It’s a system

September 21, 2009 by Warren Morningstar, Executive Producer AOPA ePublishing

The airline complaint — propagated by NBC and USA Today — that airline passengers pay something towards general aviation airports, obscures what has been transportation tax policy for at least half a century. The federal government helps build a system connecting all parts of the nation, and users are taxed for the whole system, not just the part they use. More in this video blog.

9 Responses to “It’s a system”

  1. Tom Dager Says:

    EXCELLENT analysis and response!

  2. Jeffrey Moore Says:

    Why didn’t he talk about the taxes that general aviation pays into the system? He talked about the taxes that airline passengers pay. And he showed what’s spent on general aviation public-use airports. But considering all the taxes, what percentage of the total, federal aviation budget does general aviation pay?

  3. Nathan A. Crane II Says:

    Something that I think cannot be overstated is the fuel taxes that each of the users of the system pay as well. Airlines and air carriers can apply for FET credits as a result of their operations whereas corporate jet operators and pleasure fliers cannot. Also, for on-demand air charter passengers, a segment fee or “tax” is charged for each passenger just the same as an airline passenger. Simply stated, airline passengers should pay taxes because they don’t pay anything for the system use.

    Finally, people make the mistake thinking airlines pay all these taxes, but airlines pass these taxes on to the passengers. This is important to always keep in mind as well.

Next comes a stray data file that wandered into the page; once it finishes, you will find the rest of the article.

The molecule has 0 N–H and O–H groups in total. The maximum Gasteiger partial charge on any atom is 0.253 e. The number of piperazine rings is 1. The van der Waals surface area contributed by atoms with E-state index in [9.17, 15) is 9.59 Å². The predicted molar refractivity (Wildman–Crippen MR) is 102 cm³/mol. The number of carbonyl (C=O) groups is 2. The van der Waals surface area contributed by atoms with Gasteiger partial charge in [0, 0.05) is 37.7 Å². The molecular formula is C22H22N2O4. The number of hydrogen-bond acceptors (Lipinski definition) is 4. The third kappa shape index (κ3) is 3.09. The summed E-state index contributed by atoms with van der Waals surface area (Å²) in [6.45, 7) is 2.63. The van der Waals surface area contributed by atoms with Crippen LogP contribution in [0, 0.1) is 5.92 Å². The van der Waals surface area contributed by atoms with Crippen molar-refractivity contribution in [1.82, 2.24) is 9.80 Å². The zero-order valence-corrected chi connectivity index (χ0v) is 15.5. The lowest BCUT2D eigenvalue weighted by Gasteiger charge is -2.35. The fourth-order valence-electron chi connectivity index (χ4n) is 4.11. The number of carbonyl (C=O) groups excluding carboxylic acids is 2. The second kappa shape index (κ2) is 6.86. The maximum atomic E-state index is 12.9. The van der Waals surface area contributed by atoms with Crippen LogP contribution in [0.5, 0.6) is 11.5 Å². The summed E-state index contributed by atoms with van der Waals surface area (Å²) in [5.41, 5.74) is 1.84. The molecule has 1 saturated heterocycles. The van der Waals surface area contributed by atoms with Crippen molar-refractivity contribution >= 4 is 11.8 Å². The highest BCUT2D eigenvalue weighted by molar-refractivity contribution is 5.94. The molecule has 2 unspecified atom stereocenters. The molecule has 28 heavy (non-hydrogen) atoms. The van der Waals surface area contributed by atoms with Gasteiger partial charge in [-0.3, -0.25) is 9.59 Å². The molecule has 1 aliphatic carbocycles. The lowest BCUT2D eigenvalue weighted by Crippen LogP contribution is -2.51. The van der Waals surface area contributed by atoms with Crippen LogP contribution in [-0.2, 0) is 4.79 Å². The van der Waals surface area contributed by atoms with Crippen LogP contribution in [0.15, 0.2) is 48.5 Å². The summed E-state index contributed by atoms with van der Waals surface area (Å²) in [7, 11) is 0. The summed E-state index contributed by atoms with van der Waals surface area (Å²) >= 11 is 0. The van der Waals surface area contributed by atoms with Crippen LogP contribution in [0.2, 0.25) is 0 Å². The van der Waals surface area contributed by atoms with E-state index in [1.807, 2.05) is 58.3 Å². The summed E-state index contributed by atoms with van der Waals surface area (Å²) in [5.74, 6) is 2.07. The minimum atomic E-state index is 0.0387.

4. Gary Sackett Says:

    I was shocked at the transparent bias in the USA Today’s page 1 “news” item, and I encourage AOPA to continue the effort to counter this bias. I also agree with Jeffrey Moore about including comments about the fuel taxes paid by GA.
    However, notwithstanding that I have been a GA pilot and user of GA airports for 38 years, I believe there are too many examples of sizeable federal fund grants for questionable upgrades and installations at very low-traffic airports. I know of several that fiit into this category, and its these examples that are fodder for the anti-GA crowd clamoring at the gates.

  5. Alan J Leiwant Says:

    All well and good, but when will our story be on the front page in Bold headlines. Until that happens, our story, whether on the op ed page or page 20 will never have the same impact. We spend more time convincing ourselves, in publications that only we read, that we are a necessary part of the transportation system. We already know that. Stop preaching to the choir and put the assets where they will do some good.

  6. Chris O'Callaghan Says:


    Good points. But our first step must always be to start with pilots. No one can state our case better than we can. That said, AOPA is putting a great deal of effort into getting the word out, with the help of some very high profile pilots (Harrison Ford and Morgan Freeman) as well as a host of professionals who use their aircraft to provide critical services to their communities. These videos have good play to the broader public, through television commercials, local news outlets, and viral distribution on the web.

    Check them out:

    Quid pro quo? No. But there is good news. Policy makers seem to be getting the message, at the local, state, and national level.

  7. E Priestley Says:

    I think this same message would be more effective being delivered by a younger college co-ed, who is a pilot, in front of a teleprompter outdoors. That is not to say a guy with a scraggily grey beard in a cramped office reading off a piece of paper gets the point across.

  8. Shawnda Reilly Says:

    Yes, I agree

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